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Venus flytrap

Venus flytraps shown to generate measurable magnetic fields

Image credit: Dreamstime

An interdisciplinary team led by researchers at Johannes Gutenberg Universitaet Mainz in Germany have used atomic magnetometers to measure biomagnetic signals generated by the Venus flytrap.

The Venus flytrap is a carnivorous plant which captures prey with a closing trap formed by its leaves, which is triggered by contact with the tiny hairs on their inner surfaces. During this process, electrical signals trigger the closure of the leaf lobes.

Now, for the first time, scientists have measured the magnetic fields generated by these moving charges. This was made possible using atomic magnetometers.

“You could say that investigation is a little like performing an MRI scan in humans,” said physicist and PhD candidate Anne Fabricant. “The problem is that the magnetic signals in plants are very weak, which explains why it was extremely difficult to measure them with the help of older technologies.”

In the human brain, subtle changes in voltage in certain results arise from concerted electrical activity that travels through nerve cells in the form of action potentials. Techniques such as EEG, MRI, and – increasingly – MEG, can be used to record these activities noninvasively and thus diagnose disorders. Similarly, when plants are stimulated, electrical signals are generated and travel through a cellular network analogous to animal nervous systems. However, while biomagnetism has been well documented in humans and other animals, comparatively little research has been done on biomagnetism in plants.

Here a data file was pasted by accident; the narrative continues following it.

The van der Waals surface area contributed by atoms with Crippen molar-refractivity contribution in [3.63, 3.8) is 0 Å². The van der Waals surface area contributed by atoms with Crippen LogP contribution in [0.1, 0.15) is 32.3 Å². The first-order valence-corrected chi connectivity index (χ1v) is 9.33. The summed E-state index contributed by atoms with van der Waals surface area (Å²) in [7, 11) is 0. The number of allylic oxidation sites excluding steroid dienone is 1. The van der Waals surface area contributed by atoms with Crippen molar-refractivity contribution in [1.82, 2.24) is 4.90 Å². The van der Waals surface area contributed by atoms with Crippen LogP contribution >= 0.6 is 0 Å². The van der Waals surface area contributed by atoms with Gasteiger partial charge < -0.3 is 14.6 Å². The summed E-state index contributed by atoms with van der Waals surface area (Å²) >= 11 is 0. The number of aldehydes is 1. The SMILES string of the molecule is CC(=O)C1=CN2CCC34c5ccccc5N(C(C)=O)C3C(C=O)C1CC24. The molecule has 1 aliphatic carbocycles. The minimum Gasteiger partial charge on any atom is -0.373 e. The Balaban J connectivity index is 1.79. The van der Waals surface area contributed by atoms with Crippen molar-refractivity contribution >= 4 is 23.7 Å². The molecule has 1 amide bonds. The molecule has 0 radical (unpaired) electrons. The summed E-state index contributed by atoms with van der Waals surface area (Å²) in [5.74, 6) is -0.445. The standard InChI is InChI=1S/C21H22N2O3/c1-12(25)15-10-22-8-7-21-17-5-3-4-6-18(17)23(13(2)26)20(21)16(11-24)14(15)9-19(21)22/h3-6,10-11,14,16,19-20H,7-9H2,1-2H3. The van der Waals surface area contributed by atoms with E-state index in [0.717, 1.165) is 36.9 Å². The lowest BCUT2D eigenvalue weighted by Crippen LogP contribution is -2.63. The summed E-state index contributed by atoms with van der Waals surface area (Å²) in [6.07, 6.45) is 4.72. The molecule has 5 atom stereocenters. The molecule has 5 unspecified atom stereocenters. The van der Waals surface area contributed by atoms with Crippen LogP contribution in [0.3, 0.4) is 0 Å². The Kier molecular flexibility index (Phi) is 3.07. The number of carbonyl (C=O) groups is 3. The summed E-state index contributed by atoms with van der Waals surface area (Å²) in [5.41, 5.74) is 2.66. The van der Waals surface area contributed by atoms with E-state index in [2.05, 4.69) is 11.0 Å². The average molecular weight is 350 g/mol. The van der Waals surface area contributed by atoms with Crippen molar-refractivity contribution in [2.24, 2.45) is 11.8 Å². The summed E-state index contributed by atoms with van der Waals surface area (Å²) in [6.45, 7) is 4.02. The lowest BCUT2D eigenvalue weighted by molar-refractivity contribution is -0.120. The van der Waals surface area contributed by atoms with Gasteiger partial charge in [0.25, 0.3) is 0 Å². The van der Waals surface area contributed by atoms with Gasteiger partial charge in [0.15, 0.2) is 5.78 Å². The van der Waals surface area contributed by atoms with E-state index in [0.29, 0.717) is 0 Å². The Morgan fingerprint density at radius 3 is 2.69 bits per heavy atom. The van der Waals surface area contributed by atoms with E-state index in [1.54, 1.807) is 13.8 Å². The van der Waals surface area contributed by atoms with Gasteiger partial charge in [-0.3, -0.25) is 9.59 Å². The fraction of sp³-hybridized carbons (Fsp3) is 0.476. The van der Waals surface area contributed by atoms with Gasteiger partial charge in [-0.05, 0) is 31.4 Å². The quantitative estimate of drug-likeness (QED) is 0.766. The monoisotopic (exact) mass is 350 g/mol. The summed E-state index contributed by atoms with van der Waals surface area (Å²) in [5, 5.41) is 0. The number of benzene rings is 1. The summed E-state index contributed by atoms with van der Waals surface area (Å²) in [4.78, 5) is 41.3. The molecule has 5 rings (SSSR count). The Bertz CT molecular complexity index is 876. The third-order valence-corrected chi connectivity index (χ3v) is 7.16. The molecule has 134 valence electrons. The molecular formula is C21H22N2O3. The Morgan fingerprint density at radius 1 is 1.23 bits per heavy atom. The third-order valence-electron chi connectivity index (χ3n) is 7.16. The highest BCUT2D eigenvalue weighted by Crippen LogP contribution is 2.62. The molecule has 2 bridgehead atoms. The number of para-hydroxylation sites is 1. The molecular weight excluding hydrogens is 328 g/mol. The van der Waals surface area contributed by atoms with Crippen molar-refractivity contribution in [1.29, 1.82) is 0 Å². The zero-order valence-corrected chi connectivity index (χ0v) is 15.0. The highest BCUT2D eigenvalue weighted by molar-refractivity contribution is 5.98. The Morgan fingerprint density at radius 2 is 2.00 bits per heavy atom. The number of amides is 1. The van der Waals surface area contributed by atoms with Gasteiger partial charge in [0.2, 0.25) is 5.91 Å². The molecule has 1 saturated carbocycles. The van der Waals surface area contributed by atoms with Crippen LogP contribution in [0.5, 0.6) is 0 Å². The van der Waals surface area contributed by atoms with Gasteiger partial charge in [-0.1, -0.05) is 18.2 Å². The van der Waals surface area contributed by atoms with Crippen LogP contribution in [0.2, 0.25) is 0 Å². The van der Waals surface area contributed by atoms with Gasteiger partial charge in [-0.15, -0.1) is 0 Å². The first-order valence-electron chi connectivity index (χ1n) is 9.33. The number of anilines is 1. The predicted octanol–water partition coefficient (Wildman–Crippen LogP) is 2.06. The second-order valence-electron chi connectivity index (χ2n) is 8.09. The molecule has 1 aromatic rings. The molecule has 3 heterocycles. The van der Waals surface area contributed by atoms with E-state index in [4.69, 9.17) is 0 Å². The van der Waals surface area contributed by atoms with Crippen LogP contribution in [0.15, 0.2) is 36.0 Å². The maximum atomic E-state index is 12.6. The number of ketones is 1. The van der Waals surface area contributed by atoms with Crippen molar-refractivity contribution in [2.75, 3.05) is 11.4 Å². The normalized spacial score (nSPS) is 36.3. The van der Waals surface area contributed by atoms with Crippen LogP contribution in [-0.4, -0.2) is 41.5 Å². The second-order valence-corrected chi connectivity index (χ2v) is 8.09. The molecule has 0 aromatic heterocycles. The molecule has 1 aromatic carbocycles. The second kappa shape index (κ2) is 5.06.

“We have been able to demonstrate the action potentials in a multicellular plant system produce measurable magnetic fields, something that had never been confirmed before,” Fabricant said.

The Venus flytrap’s leaves close on prey after two successive stimuli; each stimulus triggers an action potential that travels throughout the trap.

The trap is electrically excitable in a variety of ways. In addition to mechanical influences such as touch or injury, osmotic energy (such as saltwater loads) and thermal energy can also trigger action potentials. In this study, the scientists used heat stimulation to trigger action potentials, eliminating mechanical background noise in their measurements.

Previous studies on biomagnetism in plants has been limited to 'SQUID' magnetometers; bulky instruments designed in the 1960s which must be cooled to cryogenic temperatures to take measurements. In this Scientific Reports study, the researchers used atomic magnetometers to measure the magnetic signals. The sensor is a glass cell filled with a vapour of alkali atoms, which react to small changes in the local magnetic field. These magnetometers can be miniaturised and do not require cooling to cryogenic temperatures.

The Venus flytrap produced magnetic signals with an amplitude of up to 0.5 picotesla: “The signal magnitude recorded is similar to what is observed during surface measurements of nerve impulses in animals,” said Fabricant.

Fabricant and her colleagues plan to measure even smaller biomagnetic signals from other plant species. In the future, this noninvasive technique could potentially be used in smart agriculture for crop diagnostics. For instance, it could be used to detect electromagnetic responses to sudden changes in temperature, pest presence, or chemical influences without damaging plants using electrodes.

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